“I was supposed to have gone before the selectboard a week ago to walk them through this process and assure them,” he said, adding, “I owe Howard a phone call.”
Raphael said he is confident in the $75,000 cost.
“We have gotten several different estimates from contractors over time who have done similar work,” Raphael said, adding the committee has also consulted with Vergennes architectural designer Norm Lebouef. “I think we’ve got a pretty solid estimate for the outside cost of this project, and on top of that an amount of money that we would obviously want to put in an interest-bearing account (for future maintenance).”
He also believes that donations of cash, labor and in-kind services, some of which are already pledged, can be raised to join with the Cerf grant and fully fund the project.
“We are going to begin an intensive fundraising effort. I am confident, or at least highly hopeful, we can raise all the money necessary,” Raphael said.
Hearing of Raphael’s remarks, Hall said the selectboard would keep in mind its fiscal responsibilities and wait and see the evidence firsthand: Raphael is scheduled to meet with them on Oct. 26.
“Right now we have no information,” Hall said. “So until we have some concrete information on what it costs, what work is going to be done, how is it going to happen, what’s the plan, all these things that need to be done, there’s no point of cashing the Cerf grant and going into the commitment.”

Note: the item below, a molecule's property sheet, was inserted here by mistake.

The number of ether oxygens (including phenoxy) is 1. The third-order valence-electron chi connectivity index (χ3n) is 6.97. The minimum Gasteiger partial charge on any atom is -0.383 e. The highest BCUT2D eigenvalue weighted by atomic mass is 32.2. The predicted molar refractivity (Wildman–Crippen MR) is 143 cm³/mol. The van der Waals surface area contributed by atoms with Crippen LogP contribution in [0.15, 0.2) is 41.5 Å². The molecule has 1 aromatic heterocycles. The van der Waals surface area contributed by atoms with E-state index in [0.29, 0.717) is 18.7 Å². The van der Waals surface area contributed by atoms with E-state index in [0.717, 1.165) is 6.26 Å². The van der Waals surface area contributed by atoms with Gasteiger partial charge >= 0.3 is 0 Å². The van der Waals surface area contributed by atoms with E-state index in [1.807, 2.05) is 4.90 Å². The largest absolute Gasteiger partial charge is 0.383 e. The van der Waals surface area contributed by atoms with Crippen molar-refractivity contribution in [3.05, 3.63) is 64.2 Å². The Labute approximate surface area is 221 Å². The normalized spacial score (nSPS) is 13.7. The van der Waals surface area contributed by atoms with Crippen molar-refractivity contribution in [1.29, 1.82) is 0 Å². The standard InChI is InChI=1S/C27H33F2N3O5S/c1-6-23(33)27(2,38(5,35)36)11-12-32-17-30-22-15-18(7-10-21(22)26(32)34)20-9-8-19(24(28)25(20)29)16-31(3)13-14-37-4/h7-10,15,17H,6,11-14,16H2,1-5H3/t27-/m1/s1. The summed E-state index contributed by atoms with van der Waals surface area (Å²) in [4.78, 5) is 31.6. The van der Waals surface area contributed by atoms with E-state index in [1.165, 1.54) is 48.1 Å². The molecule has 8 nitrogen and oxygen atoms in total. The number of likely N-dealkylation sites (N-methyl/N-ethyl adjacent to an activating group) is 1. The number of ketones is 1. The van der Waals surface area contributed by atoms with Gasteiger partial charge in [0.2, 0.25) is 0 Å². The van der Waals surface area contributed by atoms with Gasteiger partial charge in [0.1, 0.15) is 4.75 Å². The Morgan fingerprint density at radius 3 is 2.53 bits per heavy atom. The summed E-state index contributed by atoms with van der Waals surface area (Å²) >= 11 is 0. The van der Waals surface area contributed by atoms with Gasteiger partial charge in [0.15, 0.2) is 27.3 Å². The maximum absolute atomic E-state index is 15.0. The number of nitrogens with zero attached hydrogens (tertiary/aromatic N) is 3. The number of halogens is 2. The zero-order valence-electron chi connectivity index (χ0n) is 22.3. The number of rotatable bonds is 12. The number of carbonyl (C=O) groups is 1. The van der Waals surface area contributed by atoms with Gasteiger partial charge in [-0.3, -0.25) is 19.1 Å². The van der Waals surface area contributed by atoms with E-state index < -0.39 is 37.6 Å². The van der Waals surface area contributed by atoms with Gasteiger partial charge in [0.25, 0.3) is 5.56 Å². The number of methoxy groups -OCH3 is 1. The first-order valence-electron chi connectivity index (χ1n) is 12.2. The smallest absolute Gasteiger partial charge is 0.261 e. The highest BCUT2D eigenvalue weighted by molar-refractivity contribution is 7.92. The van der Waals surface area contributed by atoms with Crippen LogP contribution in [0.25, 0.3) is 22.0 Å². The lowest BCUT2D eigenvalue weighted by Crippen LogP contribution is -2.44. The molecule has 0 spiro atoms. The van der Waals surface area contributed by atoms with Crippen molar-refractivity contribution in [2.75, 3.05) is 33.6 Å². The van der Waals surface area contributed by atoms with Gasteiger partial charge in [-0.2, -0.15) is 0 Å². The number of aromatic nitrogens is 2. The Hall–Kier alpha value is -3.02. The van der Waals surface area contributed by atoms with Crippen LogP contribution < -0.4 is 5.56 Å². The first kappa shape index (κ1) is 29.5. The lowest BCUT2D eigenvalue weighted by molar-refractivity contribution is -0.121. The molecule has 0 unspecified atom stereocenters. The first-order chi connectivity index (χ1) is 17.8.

Hall also said he is not sure how strongly residents support the project.
“I’ve had people say everybody wants this. And then when I’ve investigated it was like, no, I really don’t feel strongly about this at all,” he said.
Raphael believes residents would back the project.
“The concern is what is it going to cost us,” he said. “I think most people will say if we can get that back up on the building without an expenditure of tax dollars and can maintain it, they would be supportive of the effort to do that.”
He also called the building and its cupola a “symbol of Panton’s history,” noting the building with its cupola are on Panton’s welcoming signs and were on its 250th anniversary t-shirts.
“I think of our cupola and town hall as an icon,” Raphael said. “We don’t have town recreation fields. We don’t have our own school. All we have is our little town hall.”
Weir said the foundation would wait for Panton officials to work things out.
“Of course, the project needs to have the support of the town of Panton to be successful. The Walter Cerf Community Fund will continue to connect with those involved to better understand the town’s current level of interest in the project and whether a grant for the project is still truly useful,” she said. “The Walter Cerf Community Fund remains committed to supporting the town hall restoration project if the selectboard and the Town Hall Restoration Committee become aligned in their support for this project.”
Hall, who has experience with grants as a Boys & Girls Club of Greater Vergennes board member, added he wants to make sure that grant is well spent.
“I know how valuable that grant money is. I don’t want to waste it and put it in a cupola and have it sit on concrete blocks. And all of a sudden it just sits like an old rotten building and it’s just wasted,” Hall said. “Somebody could really use that money.”
Andy Kirkaldy may be reached at [email protected].